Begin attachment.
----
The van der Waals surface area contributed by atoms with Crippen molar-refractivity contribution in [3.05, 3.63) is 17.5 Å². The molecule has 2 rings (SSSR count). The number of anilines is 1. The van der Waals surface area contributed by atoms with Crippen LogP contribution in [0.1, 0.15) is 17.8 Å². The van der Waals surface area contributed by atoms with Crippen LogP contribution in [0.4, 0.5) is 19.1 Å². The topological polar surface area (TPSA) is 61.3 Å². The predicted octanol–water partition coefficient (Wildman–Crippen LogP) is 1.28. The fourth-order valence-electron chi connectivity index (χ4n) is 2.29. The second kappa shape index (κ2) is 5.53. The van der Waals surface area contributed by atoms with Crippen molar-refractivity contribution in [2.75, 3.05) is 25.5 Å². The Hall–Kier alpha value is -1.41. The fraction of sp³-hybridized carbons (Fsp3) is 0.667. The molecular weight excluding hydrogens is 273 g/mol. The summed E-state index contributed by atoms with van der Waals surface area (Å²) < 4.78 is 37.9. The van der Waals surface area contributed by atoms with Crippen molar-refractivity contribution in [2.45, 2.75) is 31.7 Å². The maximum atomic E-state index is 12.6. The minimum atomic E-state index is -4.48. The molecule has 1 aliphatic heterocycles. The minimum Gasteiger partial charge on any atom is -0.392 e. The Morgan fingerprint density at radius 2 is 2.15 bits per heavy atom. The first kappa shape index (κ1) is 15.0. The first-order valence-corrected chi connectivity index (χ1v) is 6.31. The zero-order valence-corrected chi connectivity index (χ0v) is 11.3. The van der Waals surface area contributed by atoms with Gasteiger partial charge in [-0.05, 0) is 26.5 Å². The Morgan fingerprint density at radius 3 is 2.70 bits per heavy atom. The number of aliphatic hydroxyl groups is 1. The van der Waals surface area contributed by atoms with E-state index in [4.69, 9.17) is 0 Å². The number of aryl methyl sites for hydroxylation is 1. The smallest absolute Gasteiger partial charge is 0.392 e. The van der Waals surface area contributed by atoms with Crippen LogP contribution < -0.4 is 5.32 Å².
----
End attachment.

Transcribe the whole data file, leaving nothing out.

The van der Waals surface area contributed by atoms with Crippen molar-refractivity contribution in [3.05, 3.63) is 17.5 Å². The molecule has 2 rings (SSSR count). The number of anilines is 1. The van der Waals surface area contributed by atoms with Crippen LogP contribution in [0.1, 0.15) is 17.8 Å². The van der Waals surface area contributed by atoms with Crippen LogP contribution in [0.4, 0.5) is 19.1 Å². The topological polar surface area (TPSA) is 61.3 Å². The predicted octanol–water partition coefficient (Wildman–Crippen LogP) is 1.28. The fourth-order valence-electron chi connectivity index (χ4n) is 2.29. The second kappa shape index (κ2) is 5.53. The van der Waals surface area contributed by atoms with Crippen molar-refractivity contribution in [2.75, 3.05) is 25.5 Å². The Hall–Kier alpha value is -1.41. The fraction of sp³-hybridized carbons (Fsp3) is 0.667. The molecular weight excluding hydrogens is 273 g/mol. The summed E-state index contributed by atoms with van der Waals surface area (Å²) < 4.78 is 37.9. The van der Waals surface area contributed by atoms with Crippen molar-refractivity contribution in [2.45, 2.75) is 31.7 Å². The maximum atomic E-state index is 12.6. The minimum atomic E-state index is -4.48. The molecule has 1 aliphatic heterocycles. The minimum Gasteiger partial charge on any atom is -0.392 e. The Morgan fingerprint density at radius 2 is 2.15 bits per heavy atom. The first kappa shape index (κ1) is 15.0. The first-order valence-corrected chi connectivity index (χ1v) is 6.31. The zero-order valence-corrected chi connectivity index (χ0v) is 11.3. The van der Waals surface area contributed by atoms with Gasteiger partial charge in [-0.05, 0) is 26.5 Å². The Morgan fingerprint density at radius 3 is 2.70 bits per heavy atom. The number of aliphatic hydroxyl groups is 1. The van der Waals surface area contributed by atoms with E-state index in [4.69, 9.17) is 0 Å². The number of aryl methyl sites for hydroxylation is 1. The smallest absolute Gasteiger partial charge is 0.392 e. The van der Waals surface area contributed by atoms with Crippen LogP contribution < -0.4 is 5.32 Å².